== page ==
Using Postfix for Secure SMTP Gateways
E-mail is easily the most popular and important Internet service today, which has made it a popular target of cyber-criminals and spam-happy miscreants. Adding to the problem is the inescapable reality that configuring sendmail, the most commonly used Mail Transfer Agent (MTA), is complicated, nonintuitive and easy to get wrong.
Wietse Venema, intrepid developer of TCP wrappers and co-creator of SATAN, has come through for us again: his program, postfix, provides an alternative to sendmail that is simpler in design, more modular, easier to configure and less work to administer. Equally important, it's been designed with scalability, reliability and sound security as fundamental requirements.
This article is intended to bring you up to speed quickly on how to use postfix on your network as a secure means of receiving e-mail from and delivering it to Internet hosts. In particular we'll focus on deploying postfix on firewalls, in DMZs and in other settings in which it will be exposed to contact with untrusted systems.
Is sendmail really that bad? That depends on what you need it to do—the learning curve may not be justified if your e-mail architecture is simple. But sendmail is unquestionably an extremely powerful, stable and widely deployed application that isn't going away anytime soon, nor should it. In fact, The Paranoid Penguin will probably feature a sendmail article some time in the next few months.
Both sendmail and postfix are Mail Transfer Agents. MTAs move e-mail from one host or network to another. These are in contrast to Mail Delivery Agents, which move mail within a system (i.e., from an MTA to a local user's mailbox, or from a mailbox to a file or directory). In other words, MTAs are like the mail trucks (and airplanes, trains, etc.) that move mail between post offices; Mail Delivery Agents are like the letter-carriers who distribute the mail to their destination mail boxes.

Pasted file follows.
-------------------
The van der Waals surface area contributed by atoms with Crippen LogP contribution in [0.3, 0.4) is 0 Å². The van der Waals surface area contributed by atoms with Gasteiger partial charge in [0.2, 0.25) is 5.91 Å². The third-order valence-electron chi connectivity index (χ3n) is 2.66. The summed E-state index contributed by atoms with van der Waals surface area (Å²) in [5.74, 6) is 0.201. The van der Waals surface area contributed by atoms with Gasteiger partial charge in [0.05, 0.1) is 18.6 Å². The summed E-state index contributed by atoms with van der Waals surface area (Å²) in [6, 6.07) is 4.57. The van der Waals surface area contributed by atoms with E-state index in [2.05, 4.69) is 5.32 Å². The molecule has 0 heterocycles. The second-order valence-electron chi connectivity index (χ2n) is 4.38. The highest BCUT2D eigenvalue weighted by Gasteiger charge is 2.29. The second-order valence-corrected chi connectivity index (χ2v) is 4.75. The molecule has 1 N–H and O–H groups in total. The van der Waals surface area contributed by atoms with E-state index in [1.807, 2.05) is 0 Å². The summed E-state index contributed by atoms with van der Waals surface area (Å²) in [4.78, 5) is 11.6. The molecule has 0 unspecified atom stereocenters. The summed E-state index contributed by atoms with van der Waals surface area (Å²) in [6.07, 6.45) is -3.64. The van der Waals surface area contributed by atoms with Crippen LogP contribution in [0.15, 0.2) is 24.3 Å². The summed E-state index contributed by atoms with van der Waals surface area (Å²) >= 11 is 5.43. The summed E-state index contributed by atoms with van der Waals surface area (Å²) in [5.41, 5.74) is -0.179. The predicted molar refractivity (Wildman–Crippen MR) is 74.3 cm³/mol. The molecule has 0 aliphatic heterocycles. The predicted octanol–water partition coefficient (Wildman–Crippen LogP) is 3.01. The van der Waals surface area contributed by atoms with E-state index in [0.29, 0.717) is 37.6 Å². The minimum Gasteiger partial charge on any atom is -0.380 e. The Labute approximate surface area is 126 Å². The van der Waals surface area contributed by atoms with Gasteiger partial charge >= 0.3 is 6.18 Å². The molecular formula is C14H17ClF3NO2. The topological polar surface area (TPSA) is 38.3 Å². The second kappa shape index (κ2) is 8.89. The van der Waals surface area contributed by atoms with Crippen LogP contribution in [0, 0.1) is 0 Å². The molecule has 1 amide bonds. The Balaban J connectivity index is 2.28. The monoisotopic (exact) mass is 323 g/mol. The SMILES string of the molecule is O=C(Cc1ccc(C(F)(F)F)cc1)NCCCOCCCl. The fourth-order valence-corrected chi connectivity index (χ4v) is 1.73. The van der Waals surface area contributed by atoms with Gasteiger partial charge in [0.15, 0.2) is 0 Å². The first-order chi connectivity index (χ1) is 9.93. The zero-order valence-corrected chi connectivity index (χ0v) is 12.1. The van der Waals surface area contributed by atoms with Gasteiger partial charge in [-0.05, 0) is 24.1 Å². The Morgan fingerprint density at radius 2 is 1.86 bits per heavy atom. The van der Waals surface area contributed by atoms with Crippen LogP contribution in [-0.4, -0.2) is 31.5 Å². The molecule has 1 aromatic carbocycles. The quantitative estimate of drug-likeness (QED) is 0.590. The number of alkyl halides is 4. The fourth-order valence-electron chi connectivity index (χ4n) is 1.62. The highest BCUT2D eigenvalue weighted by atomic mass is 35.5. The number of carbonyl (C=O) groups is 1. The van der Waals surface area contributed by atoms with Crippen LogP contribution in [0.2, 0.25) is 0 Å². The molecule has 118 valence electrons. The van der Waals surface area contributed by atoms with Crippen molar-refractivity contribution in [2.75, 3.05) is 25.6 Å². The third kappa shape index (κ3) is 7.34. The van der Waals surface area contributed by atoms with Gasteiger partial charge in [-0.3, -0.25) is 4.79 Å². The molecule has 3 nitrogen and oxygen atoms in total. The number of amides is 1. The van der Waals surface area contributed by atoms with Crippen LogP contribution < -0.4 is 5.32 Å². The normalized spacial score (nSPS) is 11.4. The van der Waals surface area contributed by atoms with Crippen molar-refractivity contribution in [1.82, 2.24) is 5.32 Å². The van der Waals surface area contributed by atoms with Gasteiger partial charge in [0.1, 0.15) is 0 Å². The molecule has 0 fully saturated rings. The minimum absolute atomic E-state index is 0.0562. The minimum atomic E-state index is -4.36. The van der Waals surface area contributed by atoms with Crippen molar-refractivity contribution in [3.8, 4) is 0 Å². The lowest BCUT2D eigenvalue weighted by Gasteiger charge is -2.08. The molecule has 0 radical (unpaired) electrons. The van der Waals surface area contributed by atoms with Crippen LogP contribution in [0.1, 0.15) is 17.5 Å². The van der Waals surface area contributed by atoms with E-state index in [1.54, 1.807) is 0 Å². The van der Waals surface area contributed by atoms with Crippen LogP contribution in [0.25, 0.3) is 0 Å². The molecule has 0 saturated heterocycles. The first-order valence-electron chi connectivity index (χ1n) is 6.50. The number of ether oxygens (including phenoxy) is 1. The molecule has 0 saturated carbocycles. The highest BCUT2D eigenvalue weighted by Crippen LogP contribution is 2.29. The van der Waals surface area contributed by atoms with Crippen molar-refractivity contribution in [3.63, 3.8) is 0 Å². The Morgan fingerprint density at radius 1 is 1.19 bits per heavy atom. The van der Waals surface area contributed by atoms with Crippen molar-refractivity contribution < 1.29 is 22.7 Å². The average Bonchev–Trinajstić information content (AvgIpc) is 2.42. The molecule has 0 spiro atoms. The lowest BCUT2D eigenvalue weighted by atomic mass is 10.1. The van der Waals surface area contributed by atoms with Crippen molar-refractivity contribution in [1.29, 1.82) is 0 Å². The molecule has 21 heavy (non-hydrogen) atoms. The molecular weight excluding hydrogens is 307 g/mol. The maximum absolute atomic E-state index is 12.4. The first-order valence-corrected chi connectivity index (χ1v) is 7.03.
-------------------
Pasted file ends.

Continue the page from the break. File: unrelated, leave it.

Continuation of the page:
In addition to MTAs and MDAs, there are also various kinds of e-mail readers, including POP, POP3, and IMAP clients for retrieving e-mail from remote systems. These are also known as Mail User Agents, or MUAs. (There is no real-life simile for these, unless your mail is handed to you each day by a minion whose sole duty is to check your mail box now and then!) But we're not concerned with these or with MDAs, except to mention how they relate to MTAs.
By the way, if you still use UUCP, it's supported in postfix (and continues to be in sendmail, too); most MTAs support a variety of delivery “agents”, almost always UUCP and SMTP at the very least. Still, for the remainder of this article we'll assume you're interested in using postfix for SMTP (Simple Mail Transfer Protocol) transfers.
One very common use of SMTP, especially in organizations which use other e-mail protocols internally, is on an Internet e-mail gateway. Since SMTP is the lingua franca for Internet e-mail, there must be at least one SMTP host on any network that needs to exchange e-mail over the Internet. In such a network, the SMTP gateway acts as a liason between non-SMTP mail servers on the inside and SMTP hosts on the outside.
This “liason” functionality in and of itself isn't as important as it once was; the current versions of Microsoft Exchange, Lotus Notes, and many other non-SMTP-based e-mail server products have no problem communicating with SMTP servers directly. But there are still reasons to have all inbound (and even outbound) e-mail arrive at a single point, the chief reason being security.
There are two main security benefits to using an SMTP gateway. First, it's much easier to secure a single SMTP gateway from external threats than it is to secure multiple internal e-mail servers. Second, separating Internet mail from internal mail allows one to move Internet mail transactions off the internal network entirely. The logical place for an SMTP gateway is in a DMZ (“Demilitarized Zone”) network, separated from both the Internet and the internal network by a firewall.